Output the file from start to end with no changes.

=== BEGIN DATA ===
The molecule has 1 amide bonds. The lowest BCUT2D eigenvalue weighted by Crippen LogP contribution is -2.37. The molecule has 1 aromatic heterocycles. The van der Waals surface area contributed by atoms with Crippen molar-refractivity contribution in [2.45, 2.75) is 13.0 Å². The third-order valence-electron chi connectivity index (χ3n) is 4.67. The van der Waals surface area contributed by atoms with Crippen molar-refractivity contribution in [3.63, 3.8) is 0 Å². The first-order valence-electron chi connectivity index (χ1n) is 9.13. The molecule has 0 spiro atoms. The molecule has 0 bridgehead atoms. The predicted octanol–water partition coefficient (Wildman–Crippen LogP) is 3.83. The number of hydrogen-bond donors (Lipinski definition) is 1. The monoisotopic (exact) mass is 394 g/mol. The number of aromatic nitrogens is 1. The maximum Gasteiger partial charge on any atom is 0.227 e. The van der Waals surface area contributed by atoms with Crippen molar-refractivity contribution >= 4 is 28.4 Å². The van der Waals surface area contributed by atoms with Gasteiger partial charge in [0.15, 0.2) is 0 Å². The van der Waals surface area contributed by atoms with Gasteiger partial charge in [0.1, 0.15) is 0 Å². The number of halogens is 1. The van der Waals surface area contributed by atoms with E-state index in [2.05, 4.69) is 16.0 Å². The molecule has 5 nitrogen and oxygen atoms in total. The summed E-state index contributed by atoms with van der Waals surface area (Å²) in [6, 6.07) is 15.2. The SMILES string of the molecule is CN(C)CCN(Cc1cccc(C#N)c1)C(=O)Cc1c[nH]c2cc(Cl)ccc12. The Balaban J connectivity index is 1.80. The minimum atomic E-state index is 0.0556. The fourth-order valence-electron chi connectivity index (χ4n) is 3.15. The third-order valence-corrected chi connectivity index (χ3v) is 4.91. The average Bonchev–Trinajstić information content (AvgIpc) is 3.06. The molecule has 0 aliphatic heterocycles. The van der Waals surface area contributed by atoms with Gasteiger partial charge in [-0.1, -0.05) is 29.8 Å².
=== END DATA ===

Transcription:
The molecule has 1 amide bonds. The lowest BCUT2D eigenvalue weighted by Crippen LogP contribution is -2.37. The molecule has 1 aromatic heterocycles. The van der Waals surface area contributed by atoms with Crippen molar-refractivity contribution in [2.45, 2.75) is 13.0 Å². The third-order valence-electron chi connectivity index (χ3n) is 4.67. The van der Waals surface area contributed by atoms with Crippen molar-refractivity contribution in [3.63, 3.8) is 0 Å². The first-order valence-electron chi connectivity index (χ1n) is 9.13. The molecule has 0 spiro atoms. The molecule has 0 bridgehead atoms. The predicted octanol–water partition coefficient (Wildman–Crippen LogP) is 3.83. The number of hydrogen-bond donors (Lipinski definition) is 1. The monoisotopic (exact) mass is 394 g/mol. The number of aromatic nitrogens is 1. The maximum Gasteiger partial charge on any atom is 0.227 e. The van der Waals surface area contributed by atoms with Crippen molar-refractivity contribution >= 4 is 28.4 Å². The van der Waals surface area contributed by atoms with Gasteiger partial charge in [0.15, 0.2) is 0 Å². The van der Waals surface area contributed by atoms with Gasteiger partial charge in [0.1, 0.15) is 0 Å². The number of halogens is 1. The van der Waals surface area contributed by atoms with E-state index in [2.05, 4.69) is 16.0 Å². The molecule has 5 nitrogen and oxygen atoms in total. The summed E-state index contributed by atoms with van der Waals surface area (Å²) in [6, 6.07) is 15.2. The SMILES string of the molecule is CN(C)CCN(Cc1cccc(C#N)c1)C(=O)Cc1c[nH]c2cc(Cl)ccc12. The Balaban J connectivity index is 1.80. The minimum atomic E-state index is 0.0556. The fourth-order valence-electron chi connectivity index (χ4n) is 3.15. The third-order valence-corrected chi connectivity index (χ3v) is 4.91. The average Bonchev–Trinajstić information content (AvgIpc) is 3.06. The molecule has 0 aliphatic heterocycles. The van der Waals surface area contributed by atoms with Gasteiger partial charge in [-0.1, -0.05) is 29.8 Å².